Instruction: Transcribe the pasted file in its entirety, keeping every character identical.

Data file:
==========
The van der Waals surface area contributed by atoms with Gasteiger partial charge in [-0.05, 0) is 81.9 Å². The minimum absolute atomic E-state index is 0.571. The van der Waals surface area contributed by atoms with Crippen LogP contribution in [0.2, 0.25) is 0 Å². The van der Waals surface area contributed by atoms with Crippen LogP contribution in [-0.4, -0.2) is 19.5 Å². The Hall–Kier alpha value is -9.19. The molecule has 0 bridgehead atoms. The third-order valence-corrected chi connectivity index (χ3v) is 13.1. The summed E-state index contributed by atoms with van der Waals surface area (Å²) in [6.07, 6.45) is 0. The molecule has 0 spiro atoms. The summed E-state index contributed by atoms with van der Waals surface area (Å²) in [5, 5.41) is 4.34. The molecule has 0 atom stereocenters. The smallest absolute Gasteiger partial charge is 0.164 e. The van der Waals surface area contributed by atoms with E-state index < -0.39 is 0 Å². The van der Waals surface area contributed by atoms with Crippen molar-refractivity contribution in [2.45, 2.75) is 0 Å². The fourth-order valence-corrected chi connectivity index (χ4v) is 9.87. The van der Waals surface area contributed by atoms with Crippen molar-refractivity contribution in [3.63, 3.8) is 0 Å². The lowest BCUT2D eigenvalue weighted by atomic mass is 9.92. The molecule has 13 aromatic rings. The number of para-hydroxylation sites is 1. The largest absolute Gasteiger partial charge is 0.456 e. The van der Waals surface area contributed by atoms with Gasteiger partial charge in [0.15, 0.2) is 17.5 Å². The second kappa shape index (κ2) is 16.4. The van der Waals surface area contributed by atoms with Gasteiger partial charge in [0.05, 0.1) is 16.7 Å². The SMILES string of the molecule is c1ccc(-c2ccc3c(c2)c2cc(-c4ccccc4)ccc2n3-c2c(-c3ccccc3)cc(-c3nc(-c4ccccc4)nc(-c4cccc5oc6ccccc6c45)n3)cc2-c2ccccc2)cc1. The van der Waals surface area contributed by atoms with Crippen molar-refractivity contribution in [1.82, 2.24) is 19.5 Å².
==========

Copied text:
The van der Waals surface area contributed by atoms with Gasteiger partial charge in [-0.05, 0) is 81.9 Å². The minimum absolute atomic E-state index is 0.571. The van der Waals surface area contributed by atoms with Crippen LogP contribution in [0.2, 0.25) is 0 Å². The van der Waals surface area contributed by atoms with Crippen LogP contribution in [-0.4, -0.2) is 19.5 Å². The Hall–Kier alpha value is -9.19. The molecule has 0 bridgehead atoms. The third-order valence-corrected chi connectivity index (χ3v) is 13.1. The summed E-state index contributed by atoms with van der Waals surface area (Å²) in [6.07, 6.45) is 0. The molecule has 0 spiro atoms. The summed E-state index contributed by atoms with van der Waals surface area (Å²) in [5, 5.41) is 4.34. The molecule has 0 atom stereocenters. The smallest absolute Gasteiger partial charge is 0.164 e. The van der Waals surface area contributed by atoms with E-state index < -0.39 is 0 Å². The van der Waals surface area contributed by atoms with Crippen molar-refractivity contribution in [2.45, 2.75) is 0 Å². The fourth-order valence-corrected chi connectivity index (χ4v) is 9.87. The van der Waals surface area contributed by atoms with Crippen molar-refractivity contribution in [3.63, 3.8) is 0 Å². The lowest BCUT2D eigenvalue weighted by atomic mass is 9.92. The molecule has 13 aromatic rings. The number of para-hydroxylation sites is 1. The largest absolute Gasteiger partial charge is 0.456 e. The van der Waals surface area contributed by atoms with Gasteiger partial charge in [0.15, 0.2) is 17.5 Å². The second kappa shape index (κ2) is 16.4. The van der Waals surface area contributed by atoms with Gasteiger partial charge in [0.05, 0.1) is 16.7 Å². The SMILES string of the molecule is c1ccc(-c2ccc3c(c2)c2cc(-c4ccccc4)ccc2n3-c2c(-c3ccccc3)cc(-c3nc(-c4ccccc4)nc(-c4cccc5oc6ccccc6c45)n3)cc2-c2ccccc2)cc1. The van der Waals surface area contributed by atoms with Crippen molar-refractivity contribution in [1.82, 2.24) is 19.5 Å².